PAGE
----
Sunday, January 7, 2018

Hot and Cold

Rather than catch up on real work last week, I spent it pouring over all the newly posted BreyerFest details. Fantasizing about the baking heat of Kentucky in July is one of the few things that’s gotten me through these past two brutally bone-chilling weeks!

For even the more experienced among us, it might be worth your time to do likewise: there have been a lot of little changes to BreyerFest this year, some more consequential than others.

Among them: the live show is no longer a NAN qualifier, access to the upstairs lounge of the Covered Arena is now something you have to pay for, all the workshops have moved to the museum basement, the Special Runs will be distributed in their own tent, event hours on Sunday have been extended to 4 p.m., and some volunteers will be free-range docents called “BreyerFest Ambassadors.”

(Does that job come with a fancy hat and sash? Inquiring minds need to know!)

One thing that hasn’t changed is that there’s still going to be Store Specials. Here’s a picture of the first Store Special, a portrait of Icabad Crane on the True North mold:

This is the first release on the True North mold that will be relatively cheap and accessible to the average collector. The first True North was available by Premier Club subscription only, and the other two – last year’s Custom Contest Masala, and Sunday Raffle Horse Rangoli – were both extremely limited and things that had to be either won, or purchased at high cost.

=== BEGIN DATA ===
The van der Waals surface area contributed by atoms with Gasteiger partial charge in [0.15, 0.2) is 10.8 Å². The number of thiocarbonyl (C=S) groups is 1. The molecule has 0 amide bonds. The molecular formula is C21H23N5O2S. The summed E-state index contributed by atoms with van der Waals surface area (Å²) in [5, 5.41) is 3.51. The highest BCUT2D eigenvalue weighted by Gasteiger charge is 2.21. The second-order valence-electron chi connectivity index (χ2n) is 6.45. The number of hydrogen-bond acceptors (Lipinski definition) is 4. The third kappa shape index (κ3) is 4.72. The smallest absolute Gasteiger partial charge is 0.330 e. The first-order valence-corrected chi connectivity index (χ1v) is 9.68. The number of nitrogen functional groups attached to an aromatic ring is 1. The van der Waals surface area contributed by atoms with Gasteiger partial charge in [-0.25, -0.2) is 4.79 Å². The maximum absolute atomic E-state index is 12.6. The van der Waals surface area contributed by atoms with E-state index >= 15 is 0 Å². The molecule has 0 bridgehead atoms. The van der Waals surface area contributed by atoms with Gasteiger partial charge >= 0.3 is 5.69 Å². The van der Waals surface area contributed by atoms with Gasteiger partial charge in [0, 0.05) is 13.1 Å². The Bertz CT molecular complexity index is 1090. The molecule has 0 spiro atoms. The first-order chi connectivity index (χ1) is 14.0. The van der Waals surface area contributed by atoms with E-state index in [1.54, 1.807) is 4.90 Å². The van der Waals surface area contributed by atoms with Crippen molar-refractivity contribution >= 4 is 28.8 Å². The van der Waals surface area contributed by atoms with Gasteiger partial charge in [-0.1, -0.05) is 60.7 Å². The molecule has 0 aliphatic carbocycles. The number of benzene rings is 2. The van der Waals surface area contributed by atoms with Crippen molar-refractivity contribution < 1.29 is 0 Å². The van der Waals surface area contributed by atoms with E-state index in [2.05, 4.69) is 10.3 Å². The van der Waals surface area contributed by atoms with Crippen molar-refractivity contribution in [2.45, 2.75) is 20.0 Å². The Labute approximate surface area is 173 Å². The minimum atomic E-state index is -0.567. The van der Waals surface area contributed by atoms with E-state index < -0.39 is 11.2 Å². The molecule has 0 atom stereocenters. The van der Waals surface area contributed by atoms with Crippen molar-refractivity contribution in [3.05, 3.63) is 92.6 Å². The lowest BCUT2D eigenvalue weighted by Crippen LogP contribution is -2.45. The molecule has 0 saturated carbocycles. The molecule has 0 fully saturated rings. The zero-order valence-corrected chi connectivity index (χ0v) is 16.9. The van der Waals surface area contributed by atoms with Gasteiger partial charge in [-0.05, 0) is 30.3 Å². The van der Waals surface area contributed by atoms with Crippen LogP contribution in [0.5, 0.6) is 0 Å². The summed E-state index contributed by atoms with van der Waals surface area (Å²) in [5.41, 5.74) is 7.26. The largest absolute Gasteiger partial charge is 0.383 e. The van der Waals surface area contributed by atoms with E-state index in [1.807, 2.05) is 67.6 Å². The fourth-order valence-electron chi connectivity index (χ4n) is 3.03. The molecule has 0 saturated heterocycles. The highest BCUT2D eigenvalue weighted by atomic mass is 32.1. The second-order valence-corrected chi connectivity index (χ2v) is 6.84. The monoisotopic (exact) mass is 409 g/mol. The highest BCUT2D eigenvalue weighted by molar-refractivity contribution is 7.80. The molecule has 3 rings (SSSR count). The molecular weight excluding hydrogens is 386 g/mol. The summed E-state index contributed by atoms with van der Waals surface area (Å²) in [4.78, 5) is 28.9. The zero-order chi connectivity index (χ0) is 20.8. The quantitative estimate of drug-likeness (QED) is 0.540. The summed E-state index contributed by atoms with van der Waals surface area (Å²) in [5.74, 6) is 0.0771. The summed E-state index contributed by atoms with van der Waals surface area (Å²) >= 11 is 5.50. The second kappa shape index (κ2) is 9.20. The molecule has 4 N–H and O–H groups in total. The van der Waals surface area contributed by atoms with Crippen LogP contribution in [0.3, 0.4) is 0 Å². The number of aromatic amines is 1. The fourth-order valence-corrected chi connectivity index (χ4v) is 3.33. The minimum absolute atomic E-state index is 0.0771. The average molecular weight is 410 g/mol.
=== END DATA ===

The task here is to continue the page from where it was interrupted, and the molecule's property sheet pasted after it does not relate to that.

Piece counts on Store Specials have ranged from 500 (most of the earlier ones, including the 2006 Peruvian Paso Magnifico) to 1250 (2016’s Dag Dia), with 750 pieces being the median – roughly the same quantity as Premier Club releases.

The accessibility of BreyerFest Store Specials has been a mixed bag over the years, however, and how high or low the piece counts are is usually moot. Some have been popular and heavily fought over (2014’s Novelisto D: with 750 pieces issued) and some have not (2011’s Halla/Bolya Dusty: also 750 pieces issued).

I am guessing that because it’s the first True North that most of us will be able to afford, and the mold itself has been well-received generally, demand will be high.

Reeves should know all this, and plan accordingly.

I hope.

Wanting is different from needing, and I haven’t decided whether or not I actually need the Icabad Crane or not. I suppose it’ll all depend on how nice that red bay color translates into a production run piece, what my budget looks like by then – and what else they may have in store for us.


timaru star ii said...

A solid bay True North! It's like they were reading my comments on how to make my own Rangoli... on this very blog, I believe. I'm relieved but I'm also weirded out.

Truson said...

Sounds good to me!